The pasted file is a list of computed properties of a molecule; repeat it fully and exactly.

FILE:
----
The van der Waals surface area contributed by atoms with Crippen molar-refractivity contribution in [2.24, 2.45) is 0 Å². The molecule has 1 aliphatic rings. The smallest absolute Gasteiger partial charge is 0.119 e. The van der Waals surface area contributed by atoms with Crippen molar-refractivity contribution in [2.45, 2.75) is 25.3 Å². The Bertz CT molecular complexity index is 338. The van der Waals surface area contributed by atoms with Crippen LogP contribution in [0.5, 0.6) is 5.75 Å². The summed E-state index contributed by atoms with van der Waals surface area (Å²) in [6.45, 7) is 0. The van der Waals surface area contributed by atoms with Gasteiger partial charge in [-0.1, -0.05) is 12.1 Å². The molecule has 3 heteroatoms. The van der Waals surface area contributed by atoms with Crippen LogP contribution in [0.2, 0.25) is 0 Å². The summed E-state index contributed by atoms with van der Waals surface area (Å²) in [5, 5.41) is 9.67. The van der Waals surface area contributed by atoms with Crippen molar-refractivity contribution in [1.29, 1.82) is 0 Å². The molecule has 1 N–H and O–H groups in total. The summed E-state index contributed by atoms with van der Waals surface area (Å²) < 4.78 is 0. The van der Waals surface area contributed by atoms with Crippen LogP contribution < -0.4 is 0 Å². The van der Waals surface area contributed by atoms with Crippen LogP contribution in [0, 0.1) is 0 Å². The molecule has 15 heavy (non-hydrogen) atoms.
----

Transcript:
The van der Waals surface area contributed by atoms with Crippen molar-refractivity contribution in [2.24, 2.45) is 0 Å². The molecule has 1 aliphatic rings. The smallest absolute Gasteiger partial charge is 0.119 e. The van der Waals surface area contributed by atoms with Crippen molar-refractivity contribution in [2.45, 2.75) is 25.3 Å². The Bertz CT molecular complexity index is 338. The van der Waals surface area contributed by atoms with Crippen LogP contribution in [0.5, 0.6) is 5.75 Å². The summed E-state index contributed by atoms with van der Waals surface area (Å²) in [6.45, 7) is 0. The van der Waals surface area contributed by atoms with Gasteiger partial charge in [-0.1, -0.05) is 12.1 Å². The molecule has 3 heteroatoms. The van der Waals surface area contributed by atoms with Crippen LogP contribution in [0.2, 0.25) is 0 Å². The summed E-state index contributed by atoms with van der Waals surface area (Å²) in [5, 5.41) is 9.67. The van der Waals surface area contributed by atoms with Crippen molar-refractivity contribution in [1.29, 1.82) is 0 Å². The molecule has 1 N–H and O–H groups in total. The summed E-state index contributed by atoms with van der Waals surface area (Å²) < 4.78 is 0. The van der Waals surface area contributed by atoms with Crippen LogP contribution < -0.4 is 0 Å². The van der Waals surface area contributed by atoms with Crippen LogP contribution in [0, 0.1) is 0 Å². The molecule has 15 heavy (non-hydrogen) atoms.